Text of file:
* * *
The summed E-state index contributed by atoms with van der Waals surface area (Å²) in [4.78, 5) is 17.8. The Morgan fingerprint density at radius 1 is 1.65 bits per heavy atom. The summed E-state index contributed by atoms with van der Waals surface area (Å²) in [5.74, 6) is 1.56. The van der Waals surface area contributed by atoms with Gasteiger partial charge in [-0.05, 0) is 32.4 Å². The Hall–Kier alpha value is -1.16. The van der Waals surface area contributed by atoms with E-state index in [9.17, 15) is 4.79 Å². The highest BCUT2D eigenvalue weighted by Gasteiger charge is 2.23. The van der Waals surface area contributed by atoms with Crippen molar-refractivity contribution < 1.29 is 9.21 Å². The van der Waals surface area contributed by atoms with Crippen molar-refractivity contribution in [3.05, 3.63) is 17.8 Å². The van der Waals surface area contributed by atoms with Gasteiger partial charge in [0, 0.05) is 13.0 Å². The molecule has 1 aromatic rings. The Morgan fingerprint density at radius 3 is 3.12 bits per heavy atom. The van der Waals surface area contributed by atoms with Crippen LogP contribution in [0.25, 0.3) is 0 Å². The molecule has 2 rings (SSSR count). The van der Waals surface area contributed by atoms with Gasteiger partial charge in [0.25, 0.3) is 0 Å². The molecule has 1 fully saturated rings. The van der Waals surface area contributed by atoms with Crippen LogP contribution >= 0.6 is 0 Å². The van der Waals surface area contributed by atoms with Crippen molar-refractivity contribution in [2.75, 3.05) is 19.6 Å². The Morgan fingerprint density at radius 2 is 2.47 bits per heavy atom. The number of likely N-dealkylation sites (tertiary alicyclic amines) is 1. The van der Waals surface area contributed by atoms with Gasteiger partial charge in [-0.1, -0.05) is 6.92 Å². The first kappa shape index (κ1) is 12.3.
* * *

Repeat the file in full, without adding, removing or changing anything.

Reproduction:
The summed E-state index contributed by atoms with van der Waals surface area (Å²) in [4.78, 5) is 17.8. The Morgan fingerprint density at radius 1 is 1.65 bits per heavy atom. The summed E-state index contributed by atoms with van der Waals surface area (Å²) in [5.74, 6) is 1.56. The van der Waals surface area contributed by atoms with Gasteiger partial charge in [-0.05, 0) is 32.4 Å². The Hall–Kier alpha value is -1.16. The van der Waals surface area contributed by atoms with E-state index in [9.17, 15) is 4.79 Å². The highest BCUT2D eigenvalue weighted by Gasteiger charge is 2.23. The van der Waals surface area contributed by atoms with Crippen molar-refractivity contribution < 1.29 is 9.21 Å². The van der Waals surface area contributed by atoms with Crippen molar-refractivity contribution in [3.05, 3.63) is 17.8 Å². The van der Waals surface area contributed by atoms with Gasteiger partial charge in [0, 0.05) is 13.0 Å². The molecule has 1 aromatic rings. The Morgan fingerprint density at radius 3 is 3.12 bits per heavy atom. The van der Waals surface area contributed by atoms with Crippen LogP contribution in [0.25, 0.3) is 0 Å². The molecule has 2 rings (SSSR count). The van der Waals surface area contributed by atoms with Gasteiger partial charge in [0.25, 0.3) is 0 Å². The molecule has 1 fully saturated rings. The van der Waals surface area contributed by atoms with Crippen LogP contribution >= 0.6 is 0 Å². The van der Waals surface area contributed by atoms with Crippen molar-refractivity contribution in [2.75, 3.05) is 19.6 Å². The Morgan fingerprint density at radius 2 is 2.47 bits per heavy atom. The number of likely N-dealkylation sites (tertiary alicyclic amines) is 1. The van der Waals surface area contributed by atoms with Gasteiger partial charge in [-0.1, -0.05) is 6.92 Å². The first kappa shape index (κ1) is 12.3.